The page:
A general comment; the data clearly show that NDWI provides the best indicator of water for the three wetlands studied. However, there is no discussion of false positives or of other types of wetlands, especially in areas outside of the wetlands. Wetlands generally have two types of land cover, either heavy vegetation or water. In most wetlands, the vegetation is essentially uniform, usually a variety of phragmites or other rushes. In some wetlands, the vegetation is grasses. While in others, the vegetation may be a mix of grass and rushes. Depending on the area, there may also be bare soil. I think the study is useful and should be published, but the authors should be careful about making claims that the value of -30 is a good “general” value. Other studies of NDWI, including those reported by this paper, used a much higher index value to delineate water. I suggest the authors reconsider some of the “general applicability” statements and make more narrow statements.

The paper needs some “high resolution” images where we can see both the ground truth and the results of the classification algorithm. It would be useful to show both successful, false positive, and false negative pixels. I would also like to see a high-resolution example of the ground truth points locations.

Since the authors stated they used a GIS program to delineate water areas in the images, why were not all the pixels categories as either water or non-water and used in the accuracy assessment. The manuscript notes that only a random selection of points were used.

I provided some markups that include indicating a few typos in the manuscript.

Specific comments

L15 The abstract does not discuss ground truth – should be added.

L130 Need resolution of ground truth images (Table 3)

L134 Does not discuss how water and non-water polygons were delineated. I assume through visual examination, but it should be stated. A high-resolution area of one of the photos providing an example would help here.

L136 Stated “high resolution” but the actual resolution is not provided.

L162 Equation. The description of the variables in not correct, needs to be fixed.

L180 – 200. Figures 3 – 6. This is very interesting data. I would like more discussion on how the various indexes got things wrong, along with some high-resolutions (pixel level) images showing these issues. For example, were the poorly performing algorithms missing with false positives or false negatives or were the errors of both types. Were there any general conclusions that could be drawn – why for example is the RE-NDWI so bad for wet-lands, when it performs well in other situations. What is unique to this environment that makes it bad.

L238 – 240 You indicate that previous results showed changes in the index threshold value through time. I would expect some of this would be due to changing vegetation colors (e.g., high chlorophyll (green) to low chlorophyll (brown to yellow).  Your data were essentially taken in June and July, with the exception of on image in November. Was the November image classified as accurately as the summer images? Also, I’m not familiar with the region, but do the wetland plants turn brown in the winter? In my area they do, but in warmer areas they are green throughout the year. This is an example of something that might not generalize and show why your threshold value did not change through the year, while other studies showed a change.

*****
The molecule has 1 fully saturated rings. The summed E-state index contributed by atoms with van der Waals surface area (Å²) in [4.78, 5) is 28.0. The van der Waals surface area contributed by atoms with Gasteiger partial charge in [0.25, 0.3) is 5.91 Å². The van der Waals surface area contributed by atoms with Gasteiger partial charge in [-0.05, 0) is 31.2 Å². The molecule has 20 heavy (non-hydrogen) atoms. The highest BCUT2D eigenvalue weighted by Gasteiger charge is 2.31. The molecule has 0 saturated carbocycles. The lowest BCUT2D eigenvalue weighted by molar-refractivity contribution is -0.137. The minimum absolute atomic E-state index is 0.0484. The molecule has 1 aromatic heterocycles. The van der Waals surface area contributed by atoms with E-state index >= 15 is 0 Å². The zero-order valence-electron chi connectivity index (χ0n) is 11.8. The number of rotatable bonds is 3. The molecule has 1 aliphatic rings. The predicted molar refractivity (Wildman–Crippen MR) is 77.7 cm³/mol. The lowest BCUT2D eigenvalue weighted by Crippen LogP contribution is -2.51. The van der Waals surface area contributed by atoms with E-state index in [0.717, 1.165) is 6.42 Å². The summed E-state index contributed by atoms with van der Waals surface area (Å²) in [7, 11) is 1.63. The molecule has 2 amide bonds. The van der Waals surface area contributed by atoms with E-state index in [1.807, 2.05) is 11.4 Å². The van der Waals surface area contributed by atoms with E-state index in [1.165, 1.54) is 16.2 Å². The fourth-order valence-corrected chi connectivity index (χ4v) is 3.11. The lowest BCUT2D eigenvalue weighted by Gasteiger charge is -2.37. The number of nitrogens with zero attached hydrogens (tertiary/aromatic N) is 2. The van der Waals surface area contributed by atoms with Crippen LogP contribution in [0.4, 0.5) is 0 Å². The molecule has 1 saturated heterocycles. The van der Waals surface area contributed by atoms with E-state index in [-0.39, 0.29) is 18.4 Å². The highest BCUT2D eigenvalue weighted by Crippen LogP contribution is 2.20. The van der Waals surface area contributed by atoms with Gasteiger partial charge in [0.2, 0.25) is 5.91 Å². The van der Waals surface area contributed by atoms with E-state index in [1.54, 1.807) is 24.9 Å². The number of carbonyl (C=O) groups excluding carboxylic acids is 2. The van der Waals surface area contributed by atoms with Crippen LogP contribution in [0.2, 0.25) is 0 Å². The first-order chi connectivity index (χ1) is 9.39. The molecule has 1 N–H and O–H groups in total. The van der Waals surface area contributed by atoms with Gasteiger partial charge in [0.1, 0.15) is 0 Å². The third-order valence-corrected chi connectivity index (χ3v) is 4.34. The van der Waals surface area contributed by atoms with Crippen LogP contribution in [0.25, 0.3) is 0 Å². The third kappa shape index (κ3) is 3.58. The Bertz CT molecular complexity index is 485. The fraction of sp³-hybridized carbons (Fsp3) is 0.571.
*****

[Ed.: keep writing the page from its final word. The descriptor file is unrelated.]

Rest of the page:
Comments for author File: Comments.pdf

Author Response

Thank you very much for your detailed revision. Please, find in the attached file our revision answers.

Author Response File: Author Response.pdf

Reviewer 3 Report

In general, the paper is robust and the only things that I recommend are a) to enrich the introduction based on relevant studies that have the same target and to give some information about the current state-of-the-art, b) to create a seperate conclusion section in order to follow the format specifications of the journal. 

By reading the title of the paper, I would expect to see a methodology for identidying small water bodies based on larger pixel resolutions of EO data using resolution enhancement methods. But reading the abstract and the paper, I understood that the paper is just an exercise of using old indices for identifying water bodies >100 m2, which are inside the resolution capacity of Sentinel 2. So why exactly is stressed the word "small" in the title and what is new in the methodology of this paper when new methods of resolution enhancement is now the state-of-the-art? I would expect some discussion on this issue. Resolution enhancement is something that can be done by everyone? what sources are needed? there were such sources available in this study in order to do such analyses?


Author Response

Thank you very much for your detailed revision. Please, find in the attached file our revision answers.

Author Response File: Author Response.pdf

Round 2

Reviewer 3 Report

The authors addressed adequately the comments. The manuscript can be accepted.

Author Response

Dear reviewer,

thank you very much for appreciating our effort